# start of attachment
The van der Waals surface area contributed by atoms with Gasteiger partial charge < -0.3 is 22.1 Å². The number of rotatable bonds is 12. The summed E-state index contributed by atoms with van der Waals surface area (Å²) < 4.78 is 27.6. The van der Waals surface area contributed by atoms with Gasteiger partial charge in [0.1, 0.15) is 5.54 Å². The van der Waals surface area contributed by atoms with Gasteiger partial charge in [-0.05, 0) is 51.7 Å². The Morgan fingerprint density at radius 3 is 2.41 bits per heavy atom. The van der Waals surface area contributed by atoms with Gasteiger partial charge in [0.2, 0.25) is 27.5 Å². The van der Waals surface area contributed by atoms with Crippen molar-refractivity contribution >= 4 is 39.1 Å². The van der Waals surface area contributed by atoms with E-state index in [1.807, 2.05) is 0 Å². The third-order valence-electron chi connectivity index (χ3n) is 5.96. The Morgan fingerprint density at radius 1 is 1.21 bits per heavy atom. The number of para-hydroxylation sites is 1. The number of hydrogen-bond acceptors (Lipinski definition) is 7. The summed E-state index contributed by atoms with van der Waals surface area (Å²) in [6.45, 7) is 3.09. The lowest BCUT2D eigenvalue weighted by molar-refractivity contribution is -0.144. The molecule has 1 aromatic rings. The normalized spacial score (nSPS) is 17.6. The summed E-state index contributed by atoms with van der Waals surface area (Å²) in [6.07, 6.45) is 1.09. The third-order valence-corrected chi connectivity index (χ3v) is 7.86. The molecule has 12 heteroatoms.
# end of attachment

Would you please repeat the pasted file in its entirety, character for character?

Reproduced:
The van der Waals surface area contributed by atoms with Gasteiger partial charge < -0.3 is 22.1 Å². The number of rotatable bonds is 12. The summed E-state index contributed by atoms with van der Waals surface area (Å²) < 4.78 is 27.6. The van der Waals surface area contributed by atoms with Gasteiger partial charge in [0.1, 0.15) is 5.54 Å². The van der Waals surface area contributed by atoms with Gasteiger partial charge in [-0.05, 0) is 51.7 Å². The Morgan fingerprint density at radius 3 is 2.41 bits per heavy atom. The van der Waals surface area contributed by atoms with Gasteiger partial charge in [0.2, 0.25) is 27.5 Å². The van der Waals surface area contributed by atoms with Crippen molar-refractivity contribution >= 4 is 39.1 Å². The van der Waals surface area contributed by atoms with E-state index in [1.807, 2.05) is 0 Å². The third-order valence-electron chi connectivity index (χ3n) is 5.96. The Morgan fingerprint density at radius 1 is 1.21 bits per heavy atom. The number of para-hydroxylation sites is 1. The number of hydrogen-bond acceptors (Lipinski definition) is 7. The summed E-state index contributed by atoms with van der Waals surface area (Å²) in [6.45, 7) is 3.09. The lowest BCUT2D eigenvalue weighted by molar-refractivity contribution is -0.144. The molecule has 1 aromatic rings. The normalized spacial score (nSPS) is 17.6. The summed E-state index contributed by atoms with van der Waals surface area (Å²) in [6.07, 6.45) is 1.09. The third-order valence-corrected chi connectivity index (χ3v) is 7.86. The molecule has 12 heteroatoms.